When people speak of a learning curve in geospatial programming, they’re usually referring to handling coordinate systems. It’s true that many spatial applications require close attention to the coordinate system, and it’s true that there are some difficult concepts involved. However, it’s been my experience that once the light bulb turns on, it opens up a lot of the power and potential of geodata.
In this article, we’ll take a first look at coordinate systems and geographic projections. We will:
- Examine the importance and effect of coordinate system differences
- Survey the various coordinate systems used for geospatial data
- Become familiar with coordinate system representations and SRIDs
- Specify coordinate systems in RGeo factories
- Use RGeo to convert data between coordinate systems
- Learn how to handle coordinate systems in Rails
This is part 4 of my continuing series of articles on geospatial programming in Ruby and Rails. For a list of the other installments, please visit http://www.daniel-azuma.com/blog/archives/category/tech/georails.
RGeo is a library and framework for handling spatial data in a Ruby application. It’s currently designed more for completeness than ease of use, so there’s a bit of an initial learning curve. This article is an attempt to smooth that learning curve a bit. It contains a tutorial introduction to RGeo, covering the basics that every RGeo user needs to know, and a bit of discussion of where the library came from. Included is:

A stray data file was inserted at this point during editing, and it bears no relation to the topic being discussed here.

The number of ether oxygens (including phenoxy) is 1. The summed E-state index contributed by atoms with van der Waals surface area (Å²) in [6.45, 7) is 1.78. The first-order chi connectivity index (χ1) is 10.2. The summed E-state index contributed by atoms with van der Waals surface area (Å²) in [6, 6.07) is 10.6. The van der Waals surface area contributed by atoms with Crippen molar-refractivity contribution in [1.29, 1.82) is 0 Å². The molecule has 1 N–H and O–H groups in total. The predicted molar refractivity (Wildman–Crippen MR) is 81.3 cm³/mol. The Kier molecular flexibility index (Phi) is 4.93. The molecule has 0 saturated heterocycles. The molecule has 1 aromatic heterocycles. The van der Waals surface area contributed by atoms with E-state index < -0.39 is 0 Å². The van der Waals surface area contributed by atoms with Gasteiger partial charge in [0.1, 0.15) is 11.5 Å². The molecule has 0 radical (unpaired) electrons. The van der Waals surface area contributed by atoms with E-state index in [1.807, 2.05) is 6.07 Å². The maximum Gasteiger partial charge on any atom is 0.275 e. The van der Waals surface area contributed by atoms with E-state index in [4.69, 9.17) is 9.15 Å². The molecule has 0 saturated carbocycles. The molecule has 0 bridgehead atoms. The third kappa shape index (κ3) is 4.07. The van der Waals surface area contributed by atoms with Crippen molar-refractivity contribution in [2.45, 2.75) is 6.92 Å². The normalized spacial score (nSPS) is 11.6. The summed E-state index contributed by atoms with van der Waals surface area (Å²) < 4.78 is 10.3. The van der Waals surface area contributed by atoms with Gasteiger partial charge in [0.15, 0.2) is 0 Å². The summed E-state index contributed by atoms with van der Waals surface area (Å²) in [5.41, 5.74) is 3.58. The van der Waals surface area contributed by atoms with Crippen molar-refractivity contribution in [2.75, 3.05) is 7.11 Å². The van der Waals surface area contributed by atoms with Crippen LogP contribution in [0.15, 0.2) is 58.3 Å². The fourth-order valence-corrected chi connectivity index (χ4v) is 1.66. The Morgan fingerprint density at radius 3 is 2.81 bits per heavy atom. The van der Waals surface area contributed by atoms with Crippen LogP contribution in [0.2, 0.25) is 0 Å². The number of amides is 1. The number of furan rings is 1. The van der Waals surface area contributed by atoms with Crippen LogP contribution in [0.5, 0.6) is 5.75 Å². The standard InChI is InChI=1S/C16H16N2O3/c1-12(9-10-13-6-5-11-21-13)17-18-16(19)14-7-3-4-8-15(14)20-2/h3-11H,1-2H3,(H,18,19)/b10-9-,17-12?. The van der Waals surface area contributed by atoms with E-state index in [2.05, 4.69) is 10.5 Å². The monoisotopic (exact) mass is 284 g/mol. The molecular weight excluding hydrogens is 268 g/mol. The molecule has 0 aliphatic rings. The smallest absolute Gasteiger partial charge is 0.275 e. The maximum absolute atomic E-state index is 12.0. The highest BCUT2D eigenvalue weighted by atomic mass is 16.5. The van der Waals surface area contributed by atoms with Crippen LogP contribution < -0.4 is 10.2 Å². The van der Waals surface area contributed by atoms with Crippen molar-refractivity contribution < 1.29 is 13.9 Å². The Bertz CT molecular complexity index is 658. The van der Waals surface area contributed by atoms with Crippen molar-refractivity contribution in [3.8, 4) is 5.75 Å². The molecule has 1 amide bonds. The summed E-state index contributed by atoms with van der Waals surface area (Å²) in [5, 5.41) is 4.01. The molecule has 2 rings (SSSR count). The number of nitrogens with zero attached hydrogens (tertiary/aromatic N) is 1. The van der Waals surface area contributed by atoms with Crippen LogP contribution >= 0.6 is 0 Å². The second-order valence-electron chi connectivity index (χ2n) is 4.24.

- An introduction to the industry standard spatial data types
- Working with spatial data objects in RGeo
- Factories: why RGeo uses them and what they’re for
- A comparison with GeoRuby
- A guide to the RDocs
RGeo includes a number of advanced features which I’ll cover in future articles. But for now, I think these are the important topics that will get you started.
This is part 3 of my series of articles on geospatial programming in Ruby and Rails. For a list of the other installments, please visit http://www.daniel-azuma.com/blog/archives/category/tech/georails.
Before going in depth into any particular topic, I thought it would be useful to write a getting-started tutorial, walking through setting up and working with a simple example Rails app using RGeo. In this tutorial, we will:
- Install the main software components we need for a geospatial application, including a spatial database and the needed Ruby libraries.
- Set up a new Rails application configured to use the spatial database.
- Create an ActiveRecord model with a spatial attribute.
- Experiment with location data in the model.
- Perform simple spatial queries.
This should help you get started writing basic location features in Rails, giving you a feel for what the tools are and how they fit together.
This is part 2 of my series of articles on geospatial programming in Ruby and Rails. For a list of the other installments, please visit http://www.daniel-azuma.com/blog/archives/category/tech/georails.